Intrauterine Device Extraction

Updated: Aug 30, 2021
  • Author: Sarah Hagood Milton, MD; Chief Editor: Christine Isaacs, MD  more...
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Intrauterine devices (IUDs) are highly effective reversible contraceptives. [1] Intrauterine contraception is an increasingly popular choice for women seeking long-term pregnancy prevention. [2] In addition, IUDs are among the most cost-effective options for reversible contraception, and overall patient satisfaction with this method is high. [3, 4]

Three intrauterine devices (IUDs) have been approved by the FDA in the United States: the Mirena intrauterine device, the Skyla intrauterine device, and the ParaGard (T380A intrauterine copper contraceptive). Mirena and Skyla contain levonorgestrel (a progestin) that is released up to 3 years (Skyla) or 5 years (Mirena).

The levonorgestrel-releasing intrauterine systems are the most effective IUD available, with a 0.2% pregnancy rate at 1 year of use for Mirena [1] and a 0.9% pregnancy rate after 2 years of use for Skyla. [5] Each levonorgestrel-releasing intrauterine system consists of a T-shaped polyethylene frame with a hormone reservoir that contains either 52 mg (Mirena) or 13.5 mg (Skyla) of levonorgestrel. Levonorgestrel is initially released at a rate of 20 ug/day and decreases to 11 ug/day after 5 years for Mirena. [6] Skyla releases 13.5 mg of levonorgestrel at a rate of 14 ug/day after 24 days following insertion. The release rate declines to 5 ug/day after 3 years. [5]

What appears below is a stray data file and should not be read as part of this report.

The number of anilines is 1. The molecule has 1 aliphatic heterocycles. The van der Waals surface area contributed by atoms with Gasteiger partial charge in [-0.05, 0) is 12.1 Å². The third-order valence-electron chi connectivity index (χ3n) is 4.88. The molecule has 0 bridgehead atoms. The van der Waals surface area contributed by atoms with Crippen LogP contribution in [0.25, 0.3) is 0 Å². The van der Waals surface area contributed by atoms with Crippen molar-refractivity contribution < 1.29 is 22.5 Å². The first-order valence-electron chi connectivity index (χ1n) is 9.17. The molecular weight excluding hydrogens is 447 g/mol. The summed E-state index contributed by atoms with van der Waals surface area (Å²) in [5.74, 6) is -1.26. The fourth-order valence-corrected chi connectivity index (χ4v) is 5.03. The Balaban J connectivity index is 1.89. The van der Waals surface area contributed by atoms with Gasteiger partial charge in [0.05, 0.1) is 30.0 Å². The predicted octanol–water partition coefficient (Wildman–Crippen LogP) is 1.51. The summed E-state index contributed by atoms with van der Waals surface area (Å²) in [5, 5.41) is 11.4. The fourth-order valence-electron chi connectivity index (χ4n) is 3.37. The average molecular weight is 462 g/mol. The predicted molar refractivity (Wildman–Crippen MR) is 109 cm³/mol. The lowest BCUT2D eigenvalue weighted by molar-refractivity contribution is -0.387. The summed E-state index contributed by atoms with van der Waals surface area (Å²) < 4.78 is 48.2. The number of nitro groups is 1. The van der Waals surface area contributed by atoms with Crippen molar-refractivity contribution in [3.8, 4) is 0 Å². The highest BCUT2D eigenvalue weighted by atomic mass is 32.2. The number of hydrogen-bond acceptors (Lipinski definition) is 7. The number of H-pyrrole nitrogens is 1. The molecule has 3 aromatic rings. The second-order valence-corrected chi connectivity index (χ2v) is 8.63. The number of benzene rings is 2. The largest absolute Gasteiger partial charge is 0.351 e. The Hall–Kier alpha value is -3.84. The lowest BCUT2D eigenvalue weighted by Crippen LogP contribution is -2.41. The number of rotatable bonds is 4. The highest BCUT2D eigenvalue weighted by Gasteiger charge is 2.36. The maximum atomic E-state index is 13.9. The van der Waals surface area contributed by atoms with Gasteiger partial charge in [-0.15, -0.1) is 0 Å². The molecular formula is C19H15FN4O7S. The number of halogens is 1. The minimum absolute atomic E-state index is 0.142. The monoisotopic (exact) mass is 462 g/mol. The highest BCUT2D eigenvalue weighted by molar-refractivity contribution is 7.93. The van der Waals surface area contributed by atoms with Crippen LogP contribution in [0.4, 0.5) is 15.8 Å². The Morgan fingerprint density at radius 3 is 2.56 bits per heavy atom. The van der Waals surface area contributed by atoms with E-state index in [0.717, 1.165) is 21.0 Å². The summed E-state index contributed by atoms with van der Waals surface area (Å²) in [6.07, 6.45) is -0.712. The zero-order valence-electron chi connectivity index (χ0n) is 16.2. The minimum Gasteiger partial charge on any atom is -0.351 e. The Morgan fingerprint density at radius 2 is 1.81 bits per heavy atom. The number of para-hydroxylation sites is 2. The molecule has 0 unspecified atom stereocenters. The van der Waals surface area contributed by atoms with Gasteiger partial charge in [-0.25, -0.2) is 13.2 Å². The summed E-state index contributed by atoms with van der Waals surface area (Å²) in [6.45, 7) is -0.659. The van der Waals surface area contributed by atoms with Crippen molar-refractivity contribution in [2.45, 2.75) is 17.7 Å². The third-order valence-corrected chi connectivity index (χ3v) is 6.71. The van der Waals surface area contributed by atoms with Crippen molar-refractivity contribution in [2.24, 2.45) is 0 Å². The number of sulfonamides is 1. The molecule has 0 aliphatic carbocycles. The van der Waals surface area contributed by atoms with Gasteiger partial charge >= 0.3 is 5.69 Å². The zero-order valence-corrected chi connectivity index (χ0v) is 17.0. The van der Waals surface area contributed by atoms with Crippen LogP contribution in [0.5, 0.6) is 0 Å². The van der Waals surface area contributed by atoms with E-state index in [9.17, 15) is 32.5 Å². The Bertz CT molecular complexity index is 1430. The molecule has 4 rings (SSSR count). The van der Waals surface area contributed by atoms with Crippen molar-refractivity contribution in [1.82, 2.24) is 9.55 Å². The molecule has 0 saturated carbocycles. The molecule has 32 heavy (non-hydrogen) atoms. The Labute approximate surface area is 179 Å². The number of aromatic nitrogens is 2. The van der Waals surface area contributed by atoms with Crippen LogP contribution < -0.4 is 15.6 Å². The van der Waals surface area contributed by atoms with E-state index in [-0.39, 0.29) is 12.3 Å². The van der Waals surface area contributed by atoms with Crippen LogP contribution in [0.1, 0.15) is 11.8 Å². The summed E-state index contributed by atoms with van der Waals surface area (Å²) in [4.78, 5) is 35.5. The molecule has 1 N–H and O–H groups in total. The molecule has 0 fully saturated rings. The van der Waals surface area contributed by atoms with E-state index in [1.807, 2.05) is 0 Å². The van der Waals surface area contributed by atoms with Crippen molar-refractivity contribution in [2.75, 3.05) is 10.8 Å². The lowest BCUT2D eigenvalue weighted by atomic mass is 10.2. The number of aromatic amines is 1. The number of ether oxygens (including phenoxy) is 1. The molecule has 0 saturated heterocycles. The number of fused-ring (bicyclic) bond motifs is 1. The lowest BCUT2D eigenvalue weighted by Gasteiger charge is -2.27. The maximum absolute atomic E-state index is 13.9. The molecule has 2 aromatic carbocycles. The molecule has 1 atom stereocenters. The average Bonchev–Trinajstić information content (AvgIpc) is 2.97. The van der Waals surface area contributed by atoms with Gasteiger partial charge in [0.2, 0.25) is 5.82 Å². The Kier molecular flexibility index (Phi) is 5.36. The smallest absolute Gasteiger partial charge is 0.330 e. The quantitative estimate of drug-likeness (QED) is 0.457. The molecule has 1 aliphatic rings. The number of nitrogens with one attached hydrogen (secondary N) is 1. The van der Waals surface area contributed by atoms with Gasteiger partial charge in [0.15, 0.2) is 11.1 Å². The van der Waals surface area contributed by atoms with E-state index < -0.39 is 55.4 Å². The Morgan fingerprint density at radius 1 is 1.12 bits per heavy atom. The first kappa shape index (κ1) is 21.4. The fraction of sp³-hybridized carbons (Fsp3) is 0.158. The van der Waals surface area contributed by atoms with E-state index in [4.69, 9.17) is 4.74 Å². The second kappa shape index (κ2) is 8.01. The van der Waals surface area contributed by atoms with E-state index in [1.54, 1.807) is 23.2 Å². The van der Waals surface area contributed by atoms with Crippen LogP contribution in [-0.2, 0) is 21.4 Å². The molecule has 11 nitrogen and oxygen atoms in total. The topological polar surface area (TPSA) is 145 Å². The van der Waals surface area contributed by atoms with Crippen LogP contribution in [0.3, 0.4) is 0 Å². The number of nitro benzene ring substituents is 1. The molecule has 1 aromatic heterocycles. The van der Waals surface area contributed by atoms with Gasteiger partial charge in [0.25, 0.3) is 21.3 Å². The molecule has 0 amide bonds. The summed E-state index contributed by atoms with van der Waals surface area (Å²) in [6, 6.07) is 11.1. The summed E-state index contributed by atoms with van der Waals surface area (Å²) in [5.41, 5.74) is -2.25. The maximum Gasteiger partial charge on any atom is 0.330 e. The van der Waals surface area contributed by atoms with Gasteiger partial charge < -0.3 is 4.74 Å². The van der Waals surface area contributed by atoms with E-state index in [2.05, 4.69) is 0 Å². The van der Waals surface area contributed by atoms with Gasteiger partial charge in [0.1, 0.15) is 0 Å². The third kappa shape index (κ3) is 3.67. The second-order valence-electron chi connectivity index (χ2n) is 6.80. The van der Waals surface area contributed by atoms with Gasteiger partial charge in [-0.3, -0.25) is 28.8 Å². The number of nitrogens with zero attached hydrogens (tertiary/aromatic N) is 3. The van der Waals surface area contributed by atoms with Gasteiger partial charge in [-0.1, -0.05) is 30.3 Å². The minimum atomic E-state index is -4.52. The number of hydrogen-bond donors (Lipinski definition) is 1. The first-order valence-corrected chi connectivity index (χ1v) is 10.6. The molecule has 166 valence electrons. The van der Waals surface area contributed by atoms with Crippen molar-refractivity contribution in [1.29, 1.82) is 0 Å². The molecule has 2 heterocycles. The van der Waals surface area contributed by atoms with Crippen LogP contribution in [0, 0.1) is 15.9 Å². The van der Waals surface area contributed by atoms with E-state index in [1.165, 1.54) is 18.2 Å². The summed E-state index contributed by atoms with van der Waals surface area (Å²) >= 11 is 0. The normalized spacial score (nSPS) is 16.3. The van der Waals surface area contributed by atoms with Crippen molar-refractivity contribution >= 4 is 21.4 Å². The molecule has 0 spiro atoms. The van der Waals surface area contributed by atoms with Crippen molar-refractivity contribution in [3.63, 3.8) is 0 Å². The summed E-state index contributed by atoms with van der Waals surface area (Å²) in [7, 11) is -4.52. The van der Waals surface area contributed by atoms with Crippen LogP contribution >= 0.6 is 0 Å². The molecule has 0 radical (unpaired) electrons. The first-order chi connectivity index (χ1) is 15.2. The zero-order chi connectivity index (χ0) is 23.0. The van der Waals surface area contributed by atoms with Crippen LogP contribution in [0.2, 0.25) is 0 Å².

The mechanism of action of the levonorgestrel-releasing intrauterine system is thought to be multifactorial. The levonorgestrel is thought to cause endometrial suppression and changes in cervical mucus that render the intrauterine environment inhospitable for pregnancy. [7, 8] In addition, the physical presence of the IUD causes alterations in ovum and sperm migration and potential damage to the fertilized embryo prior to implantation. [9] The most common complaints voiced by women using the levonorgestrel-releasing intrauterine system are irregular spotting, which commonly occurs in the months following placement, amenorrhea, and pain. [9, 10]

The copper T380A IUD is also highly efficacious, with a 0.8% pregnancy rate at one year of use. [1] It consists of a T-shaped polyethylene frame that is wrapped with a copper wire. It is approved for contraception for a 10-year interval, after which time it should be removed and a new device placed. The mechanism of action is thought to be related to the physical presence of the IUD, which interferes with sperm and ovum transport and potentially damages the ovum or the embryo prior to implantation. [9] The most common side effects of Copper T380A IUD use are bleeding and pain. [10]

In general, IUD insertion and removal are both outpatient office procedures intended to be performed by trained health care providers. This objective of this review is to outline IUD removal and discuss issues relevant to this procedure.



Ideally, the indication for IUD removal is desire for pregnancy. Alternatively, IUD removal is indicated after 5 years for the levonorgestrel-releasing intrauterine system and after 10 years for the copper T380A IUD. [6, 11] In this setting, patients should be counseled that return of fertility after removal may be immediate and rates of pregnancy within the first year after removal approximate those in women without contraception. [12] In women seeking continued contraception, a new IUD can be placed at the same visit as the removal of an expired device.

According to the American College of Obstetricians and Gynecologists (ACOG), no strong evidence exists to support the removal of an IUD before its expiration date in asymptomatic women who have reached menopause. IUDs are usually well tolerated by menopausal women. [13]